By Niko Komin
Last November, coincidentally a couple of days after Twitter was sold to Elon Musk, SANDSWA met in a local brewery and the question came up: should we stay on Twitter or should we go? If we do leave, where would we go? We didn’t delve into alternatives but it kept nagging me.
Mastodon had already been on my radar—first as a little child when I saw beautiful illustrations of the extinct Mammoth species by Czech illustrator Zdeněk Burian, and later, in 2017, when I learned about the alternative microblogging service named after this creature on the German technology news site Heise. I had already signed up some time ago, but I was using an alias and I wasn’t even posting, just like how I started on the bird site. About a week after our meeting at the brewery I decided to use Mastodon and finally made a new account with my real name. Why?
Then and now
During the information age, human communication has changed drastically. While the widespread access to phone calls still somewhat mimicked a natural one-to-one conversation and old broadcast radio and TV are not more than multimedia newspapers, human communication has taken a wild turn with the birth of online message boards, the universal acceptance of emails and messenger apps, the world wide web and its rise of home pages, blogs, and finally social media.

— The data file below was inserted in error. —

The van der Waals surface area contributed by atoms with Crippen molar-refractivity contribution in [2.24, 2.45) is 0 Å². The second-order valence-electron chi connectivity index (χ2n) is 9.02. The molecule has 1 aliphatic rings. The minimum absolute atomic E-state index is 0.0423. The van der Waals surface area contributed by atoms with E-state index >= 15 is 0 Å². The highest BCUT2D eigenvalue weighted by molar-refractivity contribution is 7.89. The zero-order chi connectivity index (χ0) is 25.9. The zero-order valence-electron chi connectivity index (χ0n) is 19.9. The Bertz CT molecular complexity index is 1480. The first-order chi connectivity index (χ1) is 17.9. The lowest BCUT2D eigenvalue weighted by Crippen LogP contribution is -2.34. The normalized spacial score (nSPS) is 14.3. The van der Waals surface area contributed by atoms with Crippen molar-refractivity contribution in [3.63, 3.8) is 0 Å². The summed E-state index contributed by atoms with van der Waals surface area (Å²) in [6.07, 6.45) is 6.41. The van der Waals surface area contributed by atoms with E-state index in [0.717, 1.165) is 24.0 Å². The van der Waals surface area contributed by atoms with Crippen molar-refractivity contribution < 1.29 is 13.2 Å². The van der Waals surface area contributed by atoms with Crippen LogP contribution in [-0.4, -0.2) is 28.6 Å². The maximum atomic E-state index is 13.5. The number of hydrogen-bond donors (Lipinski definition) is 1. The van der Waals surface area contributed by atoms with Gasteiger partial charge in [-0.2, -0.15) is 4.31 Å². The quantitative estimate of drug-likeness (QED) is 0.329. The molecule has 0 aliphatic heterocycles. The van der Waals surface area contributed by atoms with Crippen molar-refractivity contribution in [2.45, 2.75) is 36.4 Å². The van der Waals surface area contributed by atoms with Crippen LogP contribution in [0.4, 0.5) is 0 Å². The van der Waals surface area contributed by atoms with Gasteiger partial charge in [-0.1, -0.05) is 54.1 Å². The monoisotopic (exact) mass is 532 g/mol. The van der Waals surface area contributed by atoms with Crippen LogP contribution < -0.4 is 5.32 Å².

Now, on top of interactions “in real life,” we have networks of interacting utterings in text, image, and sound. Exchanges between friends, acquaintances, and strangers: approval and disapproval, facts and lies, fun and stress, enlightenment and obfuscation, love and hate. Information exchange—anywhere, anytime, on devices that accompany most of us every day.
Many smart things have been said about how social media affects our lives. But when one rich person bought one big chunk of this multilayered network and immediately started to change its rules, more people than ever began to contemplate the use, function, and consequences of our current networks of human interactions.
Who is in control?
I see two different ways these networks are controlled: they are either in the hand of the users or of someone else, with additional interests attached. The interests are usually financial and by extension of power.
In chat groups of friends it is the friends who choose the members and agree on the tone of conversation. Even in the one-sided communication of a newsletter it is only the writer who gets to decide what to post and what it looks like, to whom and when it is delivered.
On commercial platforms it is different: a bunch of rich people and/or a revenue-driven company decides who can sign up, who moderates, whether you can put a nipple in your profile pic and which message is shown to you when. The design is shaped by the interests of the owners, it is streamlined to maximize the owner’s benefits, and the algorithms are company secrets.
It might be worth it. It might be faster and have bigger storage or other features. Maybe it looks better and is less rough around the edges. But it takes your information hostage. By tweeting you grant Twitter a license to—let that sink in—“use, copy, reproduce, process, adapt, modify, publish, transmit, display and distribute such Content.” The content being your creation. The rules of YouTube and Facebook read similarly.